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Hoshea (Hebrew: הושע, Modern Hoshea, Tiberian Hôšēăʻ ; "salvation"; Latin: Osee) was the last king of the Israelite Kingdom of Israel and son of Elah (who may or may not be the Israelite king Elah). William F. Albright dated his reign to 732–721 BC, while E. R. Thiele offered the dates 732–723 BC.
Accession to the throne
Assyrian records basically confirm the Biblical account of how he became king. Under Ahaz, Judah had rendered allegiance to Tiglath-Pileser III of Assyria, when the Northern Kingdom under Pekah, in league with Rezin of Damascus, had attempted to coerce the Judean king into joint action against Assyria. Hoshea placed himself at the head of the Assyrian party in Samaria and removed Pekah by assassination; Tiglath-pileser rewarded Hoshea by making him king over Israel, or, rather, over Ephraim, then reduced to very small dimensions. An undated inscription of Tiglath-Pileser III boasts of making Hoshea king after his predecessor had been overthrown:
Israel (lit. : "Omri-house" Bit-Humria)…overthrew their king Pekah (Pa-qa-ha) and I placed Hoshea (A-ú -si') as king over them. I received from them 10 talents of gold, 1,000(?) talents of silver as their [tri]bute and brought them to Assyria.
The amount of tribute exacted from Hoshea is not stated in Scripture, but Menahem, about ten years previously (743 or 742 BC) was required to pay 1,000 talents of silver to Tiglath-Pileser in order to "strengthen his hold on the kingdom" (2 Kings 15:19), apparently against Menahem's rival Pekah.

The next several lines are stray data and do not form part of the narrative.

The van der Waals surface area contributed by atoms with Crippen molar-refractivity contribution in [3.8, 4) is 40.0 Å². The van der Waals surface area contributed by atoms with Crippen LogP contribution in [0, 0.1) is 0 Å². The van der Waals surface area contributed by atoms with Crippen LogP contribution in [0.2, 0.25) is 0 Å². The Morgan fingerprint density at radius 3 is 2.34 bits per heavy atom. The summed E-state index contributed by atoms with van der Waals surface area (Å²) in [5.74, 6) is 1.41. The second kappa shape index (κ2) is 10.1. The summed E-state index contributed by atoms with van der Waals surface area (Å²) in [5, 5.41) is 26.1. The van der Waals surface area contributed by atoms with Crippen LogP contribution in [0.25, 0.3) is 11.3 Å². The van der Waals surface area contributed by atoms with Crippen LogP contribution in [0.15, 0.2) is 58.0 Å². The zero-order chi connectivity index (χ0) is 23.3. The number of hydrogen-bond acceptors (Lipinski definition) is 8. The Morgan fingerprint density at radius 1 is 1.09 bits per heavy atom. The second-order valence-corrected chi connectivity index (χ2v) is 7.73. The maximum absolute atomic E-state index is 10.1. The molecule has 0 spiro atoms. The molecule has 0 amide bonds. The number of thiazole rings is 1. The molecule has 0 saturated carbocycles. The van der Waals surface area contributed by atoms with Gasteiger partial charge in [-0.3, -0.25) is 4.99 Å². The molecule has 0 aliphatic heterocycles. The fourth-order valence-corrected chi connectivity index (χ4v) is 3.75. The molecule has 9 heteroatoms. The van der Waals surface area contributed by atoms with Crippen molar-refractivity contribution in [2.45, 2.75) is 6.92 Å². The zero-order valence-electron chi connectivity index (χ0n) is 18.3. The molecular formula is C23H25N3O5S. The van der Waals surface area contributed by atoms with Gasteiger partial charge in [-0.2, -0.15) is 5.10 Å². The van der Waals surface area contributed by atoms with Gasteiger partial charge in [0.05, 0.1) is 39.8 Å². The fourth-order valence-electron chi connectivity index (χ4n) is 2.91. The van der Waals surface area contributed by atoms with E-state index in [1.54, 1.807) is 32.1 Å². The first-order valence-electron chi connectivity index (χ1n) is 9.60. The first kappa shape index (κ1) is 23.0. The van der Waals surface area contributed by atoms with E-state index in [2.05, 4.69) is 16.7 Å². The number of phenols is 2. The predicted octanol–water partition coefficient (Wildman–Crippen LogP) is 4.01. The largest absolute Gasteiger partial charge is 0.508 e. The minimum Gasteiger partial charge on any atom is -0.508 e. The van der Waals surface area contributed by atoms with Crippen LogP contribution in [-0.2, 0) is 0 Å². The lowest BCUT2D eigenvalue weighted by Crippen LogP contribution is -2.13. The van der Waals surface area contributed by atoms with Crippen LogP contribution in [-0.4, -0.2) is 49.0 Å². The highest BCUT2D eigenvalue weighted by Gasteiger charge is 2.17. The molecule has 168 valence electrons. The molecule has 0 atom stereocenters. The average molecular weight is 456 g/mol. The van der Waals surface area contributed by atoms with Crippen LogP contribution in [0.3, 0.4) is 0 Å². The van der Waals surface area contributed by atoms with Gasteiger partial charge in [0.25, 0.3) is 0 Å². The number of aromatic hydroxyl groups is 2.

So long as Tiglath-pileser was on the throne Hoshea remained loyal; but when Shalmaneser V succeeded, Hoshea made an effort to regain his independence and entered into negotiations with Egypt. Probably misled by favorable promises on the part of Egypt, Hoshea discontinued paying tribute. Winckler contends that in this anti-Assyrian movement, in which Tyre also had a share, a last effort was made on the part of the Arabic commercial states to shut out Assyria from the Arabo-Indian commerce, for which possession of the Mediterranean ports was of vital importance.
Shalmaneser soon interpreted this as rebellious, and directed his armies against Samaria. The Assyrian Eponym Canon shows that Shalmaneser campaigned "against" (somewhere, name missing) in the years 727, 726, and 725 BC, and it is presumed that the missing name was Samaria. The Babylonian Chronicle states that Shalmaneser ravaged the city of Sha-ma-ra-in (Samaria). Additional evidence that it was Shalmaneser, not Sargon II who initially captured Samaria, despite the latter's claim, late in his reign, that he was its conqueror, was presented by Tadmor, who showed that Sargon had no campaigns in the west in his first two years of reign (722 and 721 BC).
End of reign